You know there's all sorts of ways in which climate change can impact biodiversity because there's all sorts of ways that climate change manifests itself. But one thing that we're clearly seeing is what are species there like kind of losing the southern portion of their distribution or they're moving up in altitude. That kind of makes sense right. If the world's getting a little bit warmer the things that kind of are living in in a certain temperature niche they have to go either north to get to colder temperatures or they've got to go up in altitude to get to colder temperatures.

And so that local example of that would be there used to be flying squirrels and logical chipmunks up in Idlewild area of the San Jacinto Mountains. And those are no longer present. It's not like they're extinct but they're no longer present those mountains because they move north and they can't go any higher on the mountains and they already were so they they ran out of altitude.

So we're getting to a point where our biodiversity may not be so diverse after a while.

Right. And that's the most critical point is that what we're seeing is sort of a homogenization of you know our natural heritage. And that's that's dangerous for the same reason it's dangerous for these endangered species to lose their genetic diversity. It's really dangerous for us to lose our biological diversity because we lose that redundancy and ecosystem services that they provide.

And you mentioned you know that the expansion of the border wall is also having an impact. Is that right.

It's not saying anything profound to say that a wall is going to stop the movement of animals just as it's supposed to stop the movement of immigrants. And there are certain species in which this is going to have a really major effect on in particular. We had a researcher speak at the museum recently about the Jaguars that actually used to move freely across the border not in San Diego County but over in Arizona and New Mexico. And there's bison as well that historically would move back and forth across the border. And now they're clearly not able to do that and we run into the same problems that we're isolating populations from one another and that's that's bad for their genetic diversity.

And you know something that might surprise people to hear is that when the economy is good so as biodiversity what's the connection there.

Well I think maybe a another way to phrase it is that for us to really secure biodiversity we have to have a secure economy because just watch a little bit of news and you understand the struggle that people are dealing with on a daily basis trying to get food on to their table. And it's hard to think about preserving natural history when you're just trying to preserve your family. And so you know having a stable and good economy is important to biodiversity and also what we're finding is that if we can tie the preservation of biodiversity to economics then it makes a lot more sense to people right.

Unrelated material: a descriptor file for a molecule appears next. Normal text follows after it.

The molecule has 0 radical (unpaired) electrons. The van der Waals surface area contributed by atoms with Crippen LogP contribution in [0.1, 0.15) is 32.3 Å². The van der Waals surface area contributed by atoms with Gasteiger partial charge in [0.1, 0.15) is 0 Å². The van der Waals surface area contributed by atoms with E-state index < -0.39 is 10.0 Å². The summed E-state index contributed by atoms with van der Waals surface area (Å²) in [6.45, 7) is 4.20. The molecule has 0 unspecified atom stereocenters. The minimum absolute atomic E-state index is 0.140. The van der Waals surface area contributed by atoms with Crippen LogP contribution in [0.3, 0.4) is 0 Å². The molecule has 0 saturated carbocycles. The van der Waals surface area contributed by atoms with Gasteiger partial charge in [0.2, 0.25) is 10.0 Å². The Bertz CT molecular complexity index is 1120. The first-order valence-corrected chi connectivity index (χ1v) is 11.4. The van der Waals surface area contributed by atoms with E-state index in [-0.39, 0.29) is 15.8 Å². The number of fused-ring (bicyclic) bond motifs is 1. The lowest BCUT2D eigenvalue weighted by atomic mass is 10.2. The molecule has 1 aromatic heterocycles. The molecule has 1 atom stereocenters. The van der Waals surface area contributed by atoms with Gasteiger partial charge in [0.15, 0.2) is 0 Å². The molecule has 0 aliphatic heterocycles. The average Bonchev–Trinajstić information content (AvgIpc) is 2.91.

We're talking we're talking numbers we're talking dollars and so there's been some interesting ways that people have employed that there's bat friendly tequila that you can buy that is grown in I guess a garden a plantations where they actually let some of the flowers come to flower. Normally they don't let them come to flower before they make tequila but the bats then drink the nectar from that flower. And so then you've got that friendly tequila.

Mm hmm. All right. Well you know let me ask if there is a takeaway from this state of our biodiversity what is it and what can we all do to minimize the threat to our environment and the life within it.

I think the biggest takeaway that we want people to walk away with is having a better understanding of the threat itself because a lot of this we can do individual things. We can buy that friendly tequila but you know a lot of the threats that biodiversity is facing habitat destruction invasive species climate change those are those are sort of societal level problems. And the solution to societal level problems individual action is important but it also requires political action. And so the more people are aware of the issue I think the better educated you know choices they can make at the ballot and when they're talking to their representatives.

I've been speaking with Michael Walsh vice president of Science and Conservation at the net. Michael thanks again for joining us. Thanks so much. And again Michael wall will be giving a talk on the state of biodiversity at the net tomorrow night 7:00 p.m..